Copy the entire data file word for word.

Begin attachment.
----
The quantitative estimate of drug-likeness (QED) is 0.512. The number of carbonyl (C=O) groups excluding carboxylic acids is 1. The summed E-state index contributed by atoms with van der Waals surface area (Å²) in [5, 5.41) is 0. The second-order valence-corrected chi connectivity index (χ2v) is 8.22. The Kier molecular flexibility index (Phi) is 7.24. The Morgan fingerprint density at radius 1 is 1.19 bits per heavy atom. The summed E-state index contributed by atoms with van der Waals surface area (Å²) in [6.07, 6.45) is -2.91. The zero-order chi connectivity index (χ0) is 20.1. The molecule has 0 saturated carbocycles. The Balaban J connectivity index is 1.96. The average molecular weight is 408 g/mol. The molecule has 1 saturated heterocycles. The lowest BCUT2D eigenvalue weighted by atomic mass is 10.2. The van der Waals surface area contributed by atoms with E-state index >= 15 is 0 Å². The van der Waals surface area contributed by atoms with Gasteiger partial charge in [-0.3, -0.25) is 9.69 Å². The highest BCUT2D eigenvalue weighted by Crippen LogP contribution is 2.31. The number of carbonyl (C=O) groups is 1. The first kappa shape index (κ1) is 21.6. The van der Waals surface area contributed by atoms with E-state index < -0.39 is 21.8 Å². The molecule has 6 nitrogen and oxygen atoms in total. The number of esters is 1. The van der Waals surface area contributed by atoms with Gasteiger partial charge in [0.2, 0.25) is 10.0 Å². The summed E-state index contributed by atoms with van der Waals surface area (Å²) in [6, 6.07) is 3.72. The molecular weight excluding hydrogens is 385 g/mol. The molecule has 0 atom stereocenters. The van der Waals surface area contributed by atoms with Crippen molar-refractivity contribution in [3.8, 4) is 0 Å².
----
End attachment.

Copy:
The quantitative estimate of drug-likeness (QED) is 0.512. The number of carbonyl (C=O) groups excluding carboxylic acids is 1. The summed E-state index contributed by atoms with van der Waals surface area (Å²) in [5, 5.41) is 0. The second-order valence-corrected chi connectivity index (χ2v) is 8.22. The Kier molecular flexibility index (Phi) is 7.24. The Morgan fingerprint density at radius 1 is 1.19 bits per heavy atom. The summed E-state index contributed by atoms with van der Waals surface area (Å²) in [6.07, 6.45) is -2.91. The zero-order chi connectivity index (χ0) is 20.1. The molecule has 0 saturated carbocycles. The Balaban J connectivity index is 1.96. The average molecular weight is 408 g/mol. The molecule has 1 saturated heterocycles. The lowest BCUT2D eigenvalue weighted by atomic mass is 10.2. The van der Waals surface area contributed by atoms with E-state index >= 15 is 0 Å². The van der Waals surface area contributed by atoms with Gasteiger partial charge in [-0.3, -0.25) is 9.69 Å². The highest BCUT2D eigenvalue weighted by Crippen LogP contribution is 2.31. The number of carbonyl (C=O) groups is 1. The first kappa shape index (κ1) is 21.6. The van der Waals surface area contributed by atoms with E-state index < -0.39 is 21.8 Å². The molecule has 6 nitrogen and oxygen atoms in total. The number of esters is 1. The van der Waals surface area contributed by atoms with Gasteiger partial charge in [0.2, 0.25) is 10.0 Å². The summed E-state index contributed by atoms with van der Waals surface area (Å²) in [6, 6.07) is 3.72. The molecular weight excluding hydrogens is 385 g/mol. The molecule has 0 atom stereocenters. The van der Waals surface area contributed by atoms with Crippen molar-refractivity contribution in [3.8, 4) is 0 Å².